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SETSID(2)		   Linux Programmer's Manual		     SETSID(2)

       setsid - creates a session and sets the process group ID

       #include <unistd.h>

       pid_t setsid(void);

       setsid()	 creates a new session if the calling process is not a process
       group leader.  The calling process is the leader	 of  the  new  session
       (i.e., its session ID is made the same as its process ID).  The calling
       process also becomes the process group leader of a new process group in
       the session (i.e., its process group ID is made the same as its process

       The calling process will be the only process in the new	process	 group
       and in the new session.

       Initially, the new session has no controlling terminal.	For details of
       how a session acquires a controlling terminal, see credentials(7).

       On success, the (new) session ID of the calling	process	 is  returned.
       On  error,  (pid_t) -1  is  returned,  and errno is set to indicate the

       EPERM  The process group ID of any process equals the PID of the	 call-
	      ing process.  Thus, in particular, setsid() fails if the calling
	      process is already a process group leader.

       POSIX.1-2001, POSIX.1-2008, SVr4.

       A child created via fork(2) inherits its parent's session ID.  The ses-
       sion ID is preserved across an execve(2).

       A  process  group leader is a process whose process group ID equals its
       PID.  Disallowing a process group leader from calling setsid() prevents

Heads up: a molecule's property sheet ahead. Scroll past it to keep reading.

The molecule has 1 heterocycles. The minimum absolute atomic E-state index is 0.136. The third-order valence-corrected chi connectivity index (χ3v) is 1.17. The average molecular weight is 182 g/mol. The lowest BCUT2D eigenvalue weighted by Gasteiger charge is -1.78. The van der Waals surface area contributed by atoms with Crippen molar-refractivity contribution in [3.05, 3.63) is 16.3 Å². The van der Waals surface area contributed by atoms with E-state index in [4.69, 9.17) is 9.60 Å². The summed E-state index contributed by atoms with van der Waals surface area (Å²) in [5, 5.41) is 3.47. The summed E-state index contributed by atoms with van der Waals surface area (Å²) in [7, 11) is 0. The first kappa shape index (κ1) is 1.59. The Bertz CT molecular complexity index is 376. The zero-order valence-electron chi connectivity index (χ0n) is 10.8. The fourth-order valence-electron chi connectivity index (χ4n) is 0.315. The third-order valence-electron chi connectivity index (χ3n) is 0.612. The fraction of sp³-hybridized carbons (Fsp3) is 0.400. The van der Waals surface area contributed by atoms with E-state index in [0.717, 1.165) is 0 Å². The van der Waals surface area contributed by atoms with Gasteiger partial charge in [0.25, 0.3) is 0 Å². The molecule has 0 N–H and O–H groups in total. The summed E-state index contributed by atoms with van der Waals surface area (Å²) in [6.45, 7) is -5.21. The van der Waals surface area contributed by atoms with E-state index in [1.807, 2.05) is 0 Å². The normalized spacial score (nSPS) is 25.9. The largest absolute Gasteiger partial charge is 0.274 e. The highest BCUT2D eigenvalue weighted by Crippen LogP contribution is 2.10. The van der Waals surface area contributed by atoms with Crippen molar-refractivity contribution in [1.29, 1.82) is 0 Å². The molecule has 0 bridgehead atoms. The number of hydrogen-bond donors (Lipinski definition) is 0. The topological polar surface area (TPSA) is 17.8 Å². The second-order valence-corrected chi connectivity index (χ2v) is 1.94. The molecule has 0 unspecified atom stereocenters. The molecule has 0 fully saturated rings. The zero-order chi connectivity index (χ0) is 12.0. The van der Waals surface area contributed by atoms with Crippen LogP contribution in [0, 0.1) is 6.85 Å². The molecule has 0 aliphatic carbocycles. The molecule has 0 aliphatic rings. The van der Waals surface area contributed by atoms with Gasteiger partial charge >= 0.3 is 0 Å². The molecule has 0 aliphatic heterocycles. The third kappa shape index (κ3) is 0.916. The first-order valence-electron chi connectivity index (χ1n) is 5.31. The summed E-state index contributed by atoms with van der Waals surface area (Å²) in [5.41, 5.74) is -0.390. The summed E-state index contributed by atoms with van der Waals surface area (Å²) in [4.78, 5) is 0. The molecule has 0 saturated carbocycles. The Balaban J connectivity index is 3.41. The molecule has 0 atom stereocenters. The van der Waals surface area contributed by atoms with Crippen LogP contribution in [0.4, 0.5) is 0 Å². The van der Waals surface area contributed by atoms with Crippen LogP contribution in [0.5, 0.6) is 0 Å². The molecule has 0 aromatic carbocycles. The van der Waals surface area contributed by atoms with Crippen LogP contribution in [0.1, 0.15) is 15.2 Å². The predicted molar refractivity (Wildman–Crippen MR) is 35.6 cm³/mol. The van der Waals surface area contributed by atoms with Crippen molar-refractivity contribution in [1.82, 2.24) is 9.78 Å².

the possibility that a process group leader places itself in a new ses-
       sion while other processes in the process group remain in the  original
       session;	 such a scenario would break the strict two-level hierarchy of
       sessions and process groups.  In order to be sure  that	setsid()  will
       succeed,	 call  fork(2)	and  have the parent _exit(2), while the child
       (which by definition can't be a process group leader) calls setsid().

       If a session has a controlling terminal, and the CLOCAL flag  for  that
       terminal	 is  not  set,	and a terminal hangup occurs, then the session
       leader is sent a SIGHUP signal.

       If a process that is a session leader terminates, then a SIGHUP	signal
       is sent to each process in the foreground process group of the control-
       ling terminal.

       setsid(1),  getsid(2),  setpgid(2),  setpgrp(2),	 tcgetsid(3),  creden-
       tials(7), sched(7)

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Linux				  2016-10-08			     SETSID(2)